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Species Information: Coenobita Perlatus
This hermit crab can be found in Madagascar, Australia, and Indonesia, and has spread to parts of South America, and to the West Indies. This is the hermit crab many hermit crab enthusiasts dreamed of in the 1970's but were unable to get because they could not be imported into the U.S. until the 1990's. Here is your chance to own one now!
This is very important to sustaining the life of your friendly hermit crab. This is also where most people fail at raising hermit crabs for pets. I used to raise these little critters when I was little and learned much about these animals the hard way: Through trial and error. The good news is that what I learned worked over and over again and can pass that information on to you now.
Molting is when your hermit crab sheds his outer shell and his exoskeleton. There are a few very important things you need to know to make this possible for your little friend. First, you need to provide your crab with the right substrate. I personally have had success with two different substrates, one is sand. If you choose to go with sand make sure that it is clean and keep it moist. Not soggy, but moist. The best way to tell when it's moist enough is to take your finger and draw a smiley face in the sand. If you can do it then you have it just right. When using sand it needs to be 6 to 8 inches deep.
Another good substrate to use is moss. It also needs to be stacked until it reaches a height of 6 to 8 inches. It must be kept moist at all times. When your crab begins to eat a lot and starts digging in the substrate these are signs that he is getting ready to molt. Another thing to have ready before this happens is a couple of new shells for him to pick from. After he molts the next thing he will do is dig his way back to the surface and search for a new shell to climb into. At this point his skin will be jelly-soft until his new exoskeleton begins to harden, so, the best thing to do is to go ahead and order a couple of shells when you order your hermit crab. The good news is youre at the best place ever to get shells for your new friend! Right here at Reptile City. You do not want to disturb your crab while he is molting, just be patient and wait until he has climbed back to the surface and climbed into his new shell.
This species is very beautiful if cared for properly. I recommend this species for the experienced hermit crab keeper because it needs lycopene and beta carotene for a proper diet and to maintain its beautiful bright red to bright orange color and good health. This can be achieved with store-bought supplements or with a proper diet of sun dried shrimp, dried plankton, or color-enhancing fish food such as that offered for beta fish. They must have enough salt water to fully submerge themselves in at all times.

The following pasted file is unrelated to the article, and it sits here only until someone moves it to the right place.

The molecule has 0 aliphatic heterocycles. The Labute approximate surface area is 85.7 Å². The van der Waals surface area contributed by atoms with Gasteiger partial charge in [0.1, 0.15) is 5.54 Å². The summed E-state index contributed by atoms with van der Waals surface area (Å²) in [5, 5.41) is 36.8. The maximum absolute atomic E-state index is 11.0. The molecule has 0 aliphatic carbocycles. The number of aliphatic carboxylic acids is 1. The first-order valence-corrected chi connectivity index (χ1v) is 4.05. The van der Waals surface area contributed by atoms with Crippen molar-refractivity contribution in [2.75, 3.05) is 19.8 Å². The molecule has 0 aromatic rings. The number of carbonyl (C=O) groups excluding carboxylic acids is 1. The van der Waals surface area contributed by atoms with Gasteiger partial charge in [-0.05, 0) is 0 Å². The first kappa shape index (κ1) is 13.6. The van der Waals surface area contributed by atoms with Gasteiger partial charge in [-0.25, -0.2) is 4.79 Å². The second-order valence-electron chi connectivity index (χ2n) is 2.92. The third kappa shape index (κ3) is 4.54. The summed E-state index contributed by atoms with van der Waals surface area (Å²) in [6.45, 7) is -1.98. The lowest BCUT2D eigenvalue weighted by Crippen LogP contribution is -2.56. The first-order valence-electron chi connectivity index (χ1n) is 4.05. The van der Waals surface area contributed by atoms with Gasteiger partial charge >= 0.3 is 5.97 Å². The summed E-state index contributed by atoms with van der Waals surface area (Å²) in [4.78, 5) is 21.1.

Size and Longevity:
This species grows to around 2 to 4 in inches in length and has been reported to live from 6 to 8 years. They are nocturnal and move mostly at night. They are also social creatures and seem to do best in groups of two or more and they are also far more entertaining and more fun to watch if you have more than one because they will interact with each other. This species is distinguishable to other species do to the fact that it has a very large claw for its size and the claw is lilac in color.
Habitat and Caging Requirements:
These hermit crabs are arboreal, meaning they enjoy climbing. A good 5 to 10 gallon tank can house 2 or 3 of these cute little fellows, they don't require much room. You can use 6 to 8 inches of moist sand for substrate or moss stacked 6 to 8 inches deep. I have also found that adding a cuddle bone like parakeets use to keep their beak sharp helps with their molting by providing them with calcium. Use low-wattage bulbs for lighting, add a couple of water dishes, one with plain water and another with salt water, add rocks, corkwood, or driftwood and a couple of extra shells and you are all set to go for the life of your new friend. Be sure to change the water in their bowls every 2-3 days for optimum health.
Temperature and Lighting Requirements:
These animals are primarily nocturnal so they seem to do best with low-wattage bulbs for lighting. They are also used to tropical or subtropical temperatures so you need to keep the temperature of their habitat around 70 to 80 degrees and keep the substrate moist at all times.
Feeding and Nutrition:
These little guys seem to do well on commercial hermit crab food, but also have a huge appetite for many other food items as well such as: apples, bananas, peaches, pieces of fish, and chicken just to name a few. This species also appreciates a variety of green vegetables.
Handling and Care:
These animals almost seem to enjoy moving, playing, and climbing. I do not recommend holding them if they are acting as if they are trying to molt because they are very delicate at this time. This crab would make a stunning addition for the serious hermit crab collector.
Written By: Howard Stinson
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